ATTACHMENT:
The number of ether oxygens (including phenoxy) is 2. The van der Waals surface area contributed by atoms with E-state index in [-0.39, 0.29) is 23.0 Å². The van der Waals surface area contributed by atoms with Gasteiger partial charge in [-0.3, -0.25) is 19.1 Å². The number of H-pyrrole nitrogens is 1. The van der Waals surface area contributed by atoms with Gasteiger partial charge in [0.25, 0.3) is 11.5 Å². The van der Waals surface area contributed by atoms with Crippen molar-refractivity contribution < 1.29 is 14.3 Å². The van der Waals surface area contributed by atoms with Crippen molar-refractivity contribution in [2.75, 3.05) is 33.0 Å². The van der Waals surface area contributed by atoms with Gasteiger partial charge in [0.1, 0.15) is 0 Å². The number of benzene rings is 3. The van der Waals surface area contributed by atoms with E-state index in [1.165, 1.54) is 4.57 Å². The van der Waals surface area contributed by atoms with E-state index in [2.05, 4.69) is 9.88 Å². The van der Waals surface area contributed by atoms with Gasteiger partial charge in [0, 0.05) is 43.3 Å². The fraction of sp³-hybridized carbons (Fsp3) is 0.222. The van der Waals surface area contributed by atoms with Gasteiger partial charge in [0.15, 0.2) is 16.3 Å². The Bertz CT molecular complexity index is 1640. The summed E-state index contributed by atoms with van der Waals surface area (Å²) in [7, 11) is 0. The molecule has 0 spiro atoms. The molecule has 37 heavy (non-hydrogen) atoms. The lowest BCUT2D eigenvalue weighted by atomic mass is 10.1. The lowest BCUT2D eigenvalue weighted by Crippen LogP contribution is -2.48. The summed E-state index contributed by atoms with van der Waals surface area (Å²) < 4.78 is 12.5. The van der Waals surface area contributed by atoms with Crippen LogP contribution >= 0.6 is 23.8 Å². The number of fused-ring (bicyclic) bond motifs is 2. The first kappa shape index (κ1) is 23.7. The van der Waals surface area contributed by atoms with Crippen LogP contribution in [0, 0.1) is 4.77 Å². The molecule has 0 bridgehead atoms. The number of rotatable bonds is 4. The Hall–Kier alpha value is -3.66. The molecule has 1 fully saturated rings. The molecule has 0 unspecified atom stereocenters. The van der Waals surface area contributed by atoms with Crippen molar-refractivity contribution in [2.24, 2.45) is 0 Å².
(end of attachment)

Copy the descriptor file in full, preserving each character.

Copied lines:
The number of ether oxygens (including phenoxy) is 2. The van der Waals surface area contributed by atoms with E-state index in [-0.39, 0.29) is 23.0 Å². The van der Waals surface area contributed by atoms with Gasteiger partial charge in [-0.3, -0.25) is 19.1 Å². The number of H-pyrrole nitrogens is 1. The van der Waals surface area contributed by atoms with Gasteiger partial charge in [0.25, 0.3) is 11.5 Å². The van der Waals surface area contributed by atoms with Crippen molar-refractivity contribution < 1.29 is 14.3 Å². The van der Waals surface area contributed by atoms with Crippen molar-refractivity contribution in [2.75, 3.05) is 33.0 Å². The van der Waals surface area contributed by atoms with Gasteiger partial charge in [0.1, 0.15) is 0 Å². The number of benzene rings is 3. The van der Waals surface area contributed by atoms with E-state index in [1.165, 1.54) is 4.57 Å². The van der Waals surface area contributed by atoms with E-state index in [2.05, 4.69) is 9.88 Å². The van der Waals surface area contributed by atoms with Gasteiger partial charge in [0, 0.05) is 43.3 Å². The fraction of sp³-hybridized carbons (Fsp3) is 0.222. The van der Waals surface area contributed by atoms with Gasteiger partial charge in [0.15, 0.2) is 16.3 Å². The Bertz CT molecular complexity index is 1640. The summed E-state index contributed by atoms with van der Waals surface area (Å²) in [7, 11) is 0. The molecule has 0 spiro atoms. The molecule has 37 heavy (non-hydrogen) atoms. The lowest BCUT2D eigenvalue weighted by atomic mass is 10.1. The lowest BCUT2D eigenvalue weighted by Crippen LogP contribution is -2.48. The summed E-state index contributed by atoms with van der Waals surface area (Å²) < 4.78 is 12.5. The van der Waals surface area contributed by atoms with Crippen LogP contribution >= 0.6 is 23.8 Å². The number of fused-ring (bicyclic) bond motifs is 2. The first kappa shape index (κ1) is 23.7. The van der Waals surface area contributed by atoms with Crippen LogP contribution in [0, 0.1) is 4.77 Å². The molecule has 0 bridgehead atoms. The number of rotatable bonds is 4. The Hall–Kier alpha value is -3.66. The molecule has 1 fully saturated rings. The molecule has 0 unspecified atom stereocenters. The van der Waals surface area contributed by atoms with Crippen molar-refractivity contribution in [2.24, 2.45) is 0 Å².